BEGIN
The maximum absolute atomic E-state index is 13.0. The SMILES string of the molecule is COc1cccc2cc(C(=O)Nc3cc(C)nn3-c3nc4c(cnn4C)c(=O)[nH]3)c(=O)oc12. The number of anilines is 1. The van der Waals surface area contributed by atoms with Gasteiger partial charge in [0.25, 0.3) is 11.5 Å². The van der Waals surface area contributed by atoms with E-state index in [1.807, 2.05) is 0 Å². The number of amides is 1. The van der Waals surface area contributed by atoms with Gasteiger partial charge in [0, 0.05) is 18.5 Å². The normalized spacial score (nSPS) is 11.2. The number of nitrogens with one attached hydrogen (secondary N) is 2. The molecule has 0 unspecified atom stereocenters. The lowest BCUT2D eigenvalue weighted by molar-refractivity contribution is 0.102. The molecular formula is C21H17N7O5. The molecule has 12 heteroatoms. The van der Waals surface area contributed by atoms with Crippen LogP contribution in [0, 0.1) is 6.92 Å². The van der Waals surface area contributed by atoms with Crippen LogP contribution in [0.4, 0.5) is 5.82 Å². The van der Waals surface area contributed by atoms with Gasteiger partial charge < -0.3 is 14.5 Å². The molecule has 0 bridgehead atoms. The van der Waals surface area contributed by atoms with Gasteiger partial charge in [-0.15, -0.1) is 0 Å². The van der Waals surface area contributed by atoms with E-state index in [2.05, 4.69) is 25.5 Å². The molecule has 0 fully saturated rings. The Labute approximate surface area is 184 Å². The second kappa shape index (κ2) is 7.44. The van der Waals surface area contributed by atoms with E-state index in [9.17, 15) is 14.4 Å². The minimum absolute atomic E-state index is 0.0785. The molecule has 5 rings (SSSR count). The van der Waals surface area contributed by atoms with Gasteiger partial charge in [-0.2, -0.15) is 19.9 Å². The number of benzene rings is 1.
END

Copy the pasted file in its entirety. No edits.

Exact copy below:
The maximum absolute atomic E-state index is 13.0. The SMILES string of the molecule is COc1cccc2cc(C(=O)Nc3cc(C)nn3-c3nc4c(cnn4C)c(=O)[nH]3)c(=O)oc12. The number of anilines is 1. The van der Waals surface area contributed by atoms with Gasteiger partial charge in [0.25, 0.3) is 11.5 Å². The van der Waals surface area contributed by atoms with E-state index in [1.807, 2.05) is 0 Å². The number of amides is 1. The van der Waals surface area contributed by atoms with Gasteiger partial charge in [0, 0.05) is 18.5 Å². The normalized spacial score (nSPS) is 11.2. The number of nitrogens with one attached hydrogen (secondary N) is 2. The molecule has 0 unspecified atom stereocenters. The lowest BCUT2D eigenvalue weighted by molar-refractivity contribution is 0.102. The molecular formula is C21H17N7O5. The molecule has 12 heteroatoms. The van der Waals surface area contributed by atoms with Crippen LogP contribution in [0, 0.1) is 6.92 Å². The van der Waals surface area contributed by atoms with Crippen LogP contribution in [0.4, 0.5) is 5.82 Å². The van der Waals surface area contributed by atoms with Gasteiger partial charge < -0.3 is 14.5 Å². The molecule has 0 bridgehead atoms. The van der Waals surface area contributed by atoms with Gasteiger partial charge in [-0.15, -0.1) is 0 Å². The van der Waals surface area contributed by atoms with E-state index in [2.05, 4.69) is 25.5 Å². The molecule has 0 fully saturated rings. The Labute approximate surface area is 184 Å². The second kappa shape index (κ2) is 7.44. The van der Waals surface area contributed by atoms with E-state index in [9.17, 15) is 14.4 Å². The minimum absolute atomic E-state index is 0.0785. The molecule has 5 rings (SSSR count). The van der Waals surface area contributed by atoms with Gasteiger partial charge in [-0.2, -0.15) is 19.9 Å². The number of benzene rings is 1.